Poet Amanda Gorman, new 'Vogue' cover star, draws wisdom from Oprah and 'spiritual grandmother' Maya Angelou

Kamilah Newton
·3-min read
Photo: amandascgorman  via Instagram, Annie Leibovitz
Amanda Gorman as the first poet on the cover of Vogue, "I am eternally grateful & do not expect to be the last—for what is poetry if not beauty?" she wrote on Instagram. (Photo via Instagram, by Annie Leibovitz)

Inaugural poet Amanda Gorman is the star of Vogue's May issue, photographed by Annie Leibovitz for a striking split cover.

In the feature story, written by Doreen St. Félix, the 23-year-old opens up about topics from her support system (including none other than Oprah Winfrey) and her love of Lin-Manual Miranda, to how she drew writing inspiration from Anne of Green Gables and aims to one day become president (with the blessings of Hillary Clinton and Michelle Obama). 

She also shares about the disconcerting time when the American Girl doll company seemingly borrowed her likeness, without permission, and then asked her to present the doll to the public.  

“They might get angry at me for saying this," she said, referring to the 2017 incident, when Gorman was an 18-year-old Harvard freshman already making a name for herself as the first ever National Youth Poet Laureate. That's when Mattel, which owns American Girl, invited Gorman to celebrate the arrival of their new “Girl of the Year,” Gabriela.

Gorman said the company called her the night before the big event to explain a bit about the doll’s story and, to her surprise, learned that the doll was a Black girl with curly hair who used poetry to help make a difference in her community. “She was a Black girl with a speech impediment!” just like Gorman herself, she recalled.

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Despite the awkwardness of the situation, Gorman attended the event anyway. “I felt like if I backed out of the event, I would have been failing the girls who would have this Black doll," she said. (American Girl told Vogue that the doll was not based on Gorman.)

That all seemed far behind her by the time she received the call, in December of 2020, that would change her life: inviting her to recite a poem at now President Joe Biden’s 2021 inaugural ceremony. Gorman was flattered at first, diving into research of the inauguration poets who had come before her, from Maya Angelou (her “spiritual grandmother") to Elizabeth Alexander, who read at President Obama's first inauguration.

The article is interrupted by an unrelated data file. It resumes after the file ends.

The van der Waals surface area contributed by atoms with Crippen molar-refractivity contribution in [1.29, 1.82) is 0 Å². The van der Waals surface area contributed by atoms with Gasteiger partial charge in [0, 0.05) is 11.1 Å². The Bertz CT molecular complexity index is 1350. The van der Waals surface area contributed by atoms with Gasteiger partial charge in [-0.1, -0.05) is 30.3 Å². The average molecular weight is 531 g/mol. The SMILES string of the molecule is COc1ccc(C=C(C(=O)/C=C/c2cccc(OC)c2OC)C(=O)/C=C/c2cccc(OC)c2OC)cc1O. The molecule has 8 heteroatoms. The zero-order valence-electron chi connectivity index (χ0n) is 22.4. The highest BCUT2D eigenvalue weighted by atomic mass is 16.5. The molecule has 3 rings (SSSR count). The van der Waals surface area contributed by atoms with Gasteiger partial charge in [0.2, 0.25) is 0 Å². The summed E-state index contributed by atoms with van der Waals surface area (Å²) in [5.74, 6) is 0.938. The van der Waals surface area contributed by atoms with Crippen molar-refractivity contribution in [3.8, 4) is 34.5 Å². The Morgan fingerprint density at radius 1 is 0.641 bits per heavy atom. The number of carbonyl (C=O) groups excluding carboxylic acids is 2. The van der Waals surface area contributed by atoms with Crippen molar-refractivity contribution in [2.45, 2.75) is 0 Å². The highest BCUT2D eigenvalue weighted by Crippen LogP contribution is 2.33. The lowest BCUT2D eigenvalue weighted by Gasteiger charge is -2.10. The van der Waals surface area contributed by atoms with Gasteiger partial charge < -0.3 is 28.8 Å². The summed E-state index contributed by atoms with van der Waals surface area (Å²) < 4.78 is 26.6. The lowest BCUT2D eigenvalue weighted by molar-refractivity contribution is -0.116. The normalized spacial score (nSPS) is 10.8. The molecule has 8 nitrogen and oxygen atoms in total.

But then, as she thought about traveling by plane, she began to worry about the pandemic — especially since she’d been self-quarantined for almost a year — as well as about the fallout from the Capitol riot. 

Amanda Gorman, seen here speaking during the inauguration of U.S. President-elect Joe Biden on January 20, 2021. (Photo: Rob Carr/Getty Images)
Amanda Gorman, seen here speaking during the inauguration of U.S. President-elect Joe Biden on January 20, 2021. (Photo: Rob Carr/Getty Images)

“Not that no one else could have done it,” she said, “But if they had taken another young poet and just been like, 'A five-minute poem, please, and by the way the Capitol was just almost burned down. See you later.' ... That would have been traumatizing.”

Ultimately, Gorman said, "It took so much labor, not only on behalf of me, but also of my family and of my village, to get here.” One of the many people she consulted for advice was Oprah Winfrey, to whom Gorman has been “a fame doula,” she remarked since they first met. As she explained it, Winfrey told her to “look to the example of Maya Angelou."

With many new opportunities falling in her lap, Gorman has since been enjoying her newfound popularity, but is careful not to become too self absorbed — and is openly cautious of becoming a slave to consumerism. She said that she’s turned down approximately $17 million in offers, doesn’t want to be known as a model and is avoiding anything that doesn’t align with her personal mission.

“When I’m part of a campaign,” she told Vogue, “the entity isn’t my body. It’s my voice.”

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